Senator Lesser's Remarks to Western New England University School of Law
"States are the traditional 'laboratories of Democracy,' the place where new ideas and approaches can be experimented despite the paralysis in Washington."
SPRINGFIELD — Today, Senator Eric P. Lesser gave the following remarks at Western New England University School of Law.
Thank you to Western New England Law School for welcoming me today. A special thank you to my friends Dean Eric Gouvin, Professor Art Wolf, and Professor Sudha Setty. I appreciate the kind invitation.
It’s an honor to be here, and to be at this law school in particular, given its long and proud history as an incubator for public servants and social justice.
That mission is especially important now, at a vexing and challenging time in our nation’s civic life.
It seems like every day we are stunned by a new development, a new tweet, a new pronouncement that challenges each of us and drives wedges between us.
For law students, in particular, turning on the news feels like living through a real-life issue spotter. Can a President actually fire an FBI Director, no matter the reason or motive? Do the provisions of the Paris Climate Agreement actually allow the U.S. to immediately withdraw? How far does the power to pardon extend, and what impact does it have on the Separation of Powers if it nullifies a court injunction? What is the Emoluments Clause of the Constitution? All these vexing legal questions have come up just in the past few months. So now you can never say your legal education is irrelevant.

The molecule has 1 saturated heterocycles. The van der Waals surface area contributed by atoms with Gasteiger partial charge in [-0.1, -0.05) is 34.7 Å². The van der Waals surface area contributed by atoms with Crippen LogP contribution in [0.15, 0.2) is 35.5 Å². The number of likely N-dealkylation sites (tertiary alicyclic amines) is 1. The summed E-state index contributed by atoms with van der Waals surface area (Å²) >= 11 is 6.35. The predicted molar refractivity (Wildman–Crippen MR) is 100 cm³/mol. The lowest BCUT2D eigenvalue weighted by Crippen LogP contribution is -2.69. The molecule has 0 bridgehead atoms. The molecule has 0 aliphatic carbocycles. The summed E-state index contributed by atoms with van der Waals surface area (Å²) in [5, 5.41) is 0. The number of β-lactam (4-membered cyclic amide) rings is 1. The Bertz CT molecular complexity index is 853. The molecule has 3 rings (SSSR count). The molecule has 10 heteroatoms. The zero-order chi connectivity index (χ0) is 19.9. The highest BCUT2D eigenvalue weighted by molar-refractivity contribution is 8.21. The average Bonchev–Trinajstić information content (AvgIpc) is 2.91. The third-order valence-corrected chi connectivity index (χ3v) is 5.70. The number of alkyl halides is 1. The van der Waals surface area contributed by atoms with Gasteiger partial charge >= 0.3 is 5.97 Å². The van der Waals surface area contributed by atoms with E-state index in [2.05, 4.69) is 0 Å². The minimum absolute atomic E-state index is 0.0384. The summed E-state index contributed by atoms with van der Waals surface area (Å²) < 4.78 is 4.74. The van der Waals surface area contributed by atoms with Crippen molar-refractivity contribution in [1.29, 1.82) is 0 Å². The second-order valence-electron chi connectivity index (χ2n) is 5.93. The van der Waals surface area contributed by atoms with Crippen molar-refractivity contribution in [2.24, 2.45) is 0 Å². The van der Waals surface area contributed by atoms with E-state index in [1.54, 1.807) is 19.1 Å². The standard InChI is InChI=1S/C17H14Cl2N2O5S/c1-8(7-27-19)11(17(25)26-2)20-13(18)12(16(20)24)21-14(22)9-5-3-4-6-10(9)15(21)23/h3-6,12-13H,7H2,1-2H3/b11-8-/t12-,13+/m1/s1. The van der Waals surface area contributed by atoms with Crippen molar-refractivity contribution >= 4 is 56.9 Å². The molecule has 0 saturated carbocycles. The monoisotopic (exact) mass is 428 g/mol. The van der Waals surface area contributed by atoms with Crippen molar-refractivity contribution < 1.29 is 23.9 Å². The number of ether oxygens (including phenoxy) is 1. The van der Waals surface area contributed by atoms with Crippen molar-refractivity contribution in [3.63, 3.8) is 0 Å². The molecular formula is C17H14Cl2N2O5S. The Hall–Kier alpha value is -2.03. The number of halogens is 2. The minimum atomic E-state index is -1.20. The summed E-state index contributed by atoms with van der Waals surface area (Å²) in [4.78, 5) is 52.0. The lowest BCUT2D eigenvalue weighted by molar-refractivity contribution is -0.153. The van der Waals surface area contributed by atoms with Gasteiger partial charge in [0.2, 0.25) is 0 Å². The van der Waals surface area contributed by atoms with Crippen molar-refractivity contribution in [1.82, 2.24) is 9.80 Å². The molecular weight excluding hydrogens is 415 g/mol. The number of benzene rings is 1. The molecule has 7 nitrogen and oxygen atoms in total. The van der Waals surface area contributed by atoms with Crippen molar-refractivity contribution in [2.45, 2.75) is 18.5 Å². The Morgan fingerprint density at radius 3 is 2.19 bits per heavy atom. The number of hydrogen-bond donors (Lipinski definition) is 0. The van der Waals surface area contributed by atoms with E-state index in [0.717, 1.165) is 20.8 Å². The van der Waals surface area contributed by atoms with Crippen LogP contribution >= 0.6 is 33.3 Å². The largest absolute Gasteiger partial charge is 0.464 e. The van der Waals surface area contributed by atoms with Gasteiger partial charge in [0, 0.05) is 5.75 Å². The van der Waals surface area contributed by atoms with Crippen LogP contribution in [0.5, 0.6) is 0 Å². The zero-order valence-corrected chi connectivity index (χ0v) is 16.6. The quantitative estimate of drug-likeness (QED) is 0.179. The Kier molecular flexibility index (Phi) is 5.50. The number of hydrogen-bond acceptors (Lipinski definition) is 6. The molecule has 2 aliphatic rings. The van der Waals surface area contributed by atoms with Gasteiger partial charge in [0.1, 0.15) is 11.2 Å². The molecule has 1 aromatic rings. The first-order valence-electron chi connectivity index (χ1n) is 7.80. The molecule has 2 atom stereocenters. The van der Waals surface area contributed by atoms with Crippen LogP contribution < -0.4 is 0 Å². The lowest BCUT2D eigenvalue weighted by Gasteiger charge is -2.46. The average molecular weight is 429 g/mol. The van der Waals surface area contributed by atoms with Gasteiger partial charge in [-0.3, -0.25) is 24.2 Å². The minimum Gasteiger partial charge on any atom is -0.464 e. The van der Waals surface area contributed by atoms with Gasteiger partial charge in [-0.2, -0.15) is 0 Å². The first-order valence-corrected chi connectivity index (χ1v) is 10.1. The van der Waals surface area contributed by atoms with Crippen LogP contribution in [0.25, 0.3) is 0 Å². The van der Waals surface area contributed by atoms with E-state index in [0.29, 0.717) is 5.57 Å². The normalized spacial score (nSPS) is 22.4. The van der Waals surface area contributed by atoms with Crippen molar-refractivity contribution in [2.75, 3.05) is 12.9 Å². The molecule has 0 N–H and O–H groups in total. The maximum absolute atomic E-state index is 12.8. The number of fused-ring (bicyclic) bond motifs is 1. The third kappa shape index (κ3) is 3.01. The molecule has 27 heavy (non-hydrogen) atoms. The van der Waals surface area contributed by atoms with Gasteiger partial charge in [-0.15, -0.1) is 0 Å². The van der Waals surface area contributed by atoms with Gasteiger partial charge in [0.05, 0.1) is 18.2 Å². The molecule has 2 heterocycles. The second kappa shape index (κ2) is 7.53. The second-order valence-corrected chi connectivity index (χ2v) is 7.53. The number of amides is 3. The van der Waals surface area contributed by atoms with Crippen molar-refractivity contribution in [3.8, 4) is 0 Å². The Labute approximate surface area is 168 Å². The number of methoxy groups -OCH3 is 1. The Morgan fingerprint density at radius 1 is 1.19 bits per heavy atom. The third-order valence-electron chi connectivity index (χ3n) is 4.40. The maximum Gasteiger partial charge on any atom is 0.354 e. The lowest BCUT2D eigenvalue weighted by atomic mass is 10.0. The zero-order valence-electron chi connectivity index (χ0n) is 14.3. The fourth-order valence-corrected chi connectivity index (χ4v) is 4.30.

This is certainly no ordinary time. While it’s trendy to blame the current tumult in our political system on our current President, the reality is that our civic life has been deteriorating for a long time.
This is especially true for our generation. After coming of age during the Clinton Impeachment, September 11, the wars in Iraq and Afghanistan, the financial crisis and the Great Recession, it’s easy to understand why millennials are cynical, even angry, with a political system that has let us down and left us out.
But with all that said, I come to you with a challenge . . .
Because of your education, because of your inherent smarts, each of you has a lot to contribute. And especially because of your legal training, each of you will have immensely powerful tools at your disposal to help your fellow man and contribute to restoring our country’s civic fabric.
So at this point, you may be saying to yourself, ok, I know this is all very important, but what can I do about it?
Well, first, study and focus on school. But next, if you want to influence public policy in a meaningful way, focus on your local city and state.
States are the traditional “laboratories of Democracy,” the place where new ideas and approaches can be experimented despite the paralysis in Washington.
In our Federal system of government, the residual power not included in the Constitution rests with the states, not with the Federal government.
You are all familiar with this concept from law school. For example, as a 1L you learn about the Erie Doctrine, which explains that there is no Federal common law because power lies with states, so in the absence of a specific federal question, it’s state law that prevails.
This concept goes back to the founding of our country, which began as a group of 13 individual colonies under a loose Articles of Confederation.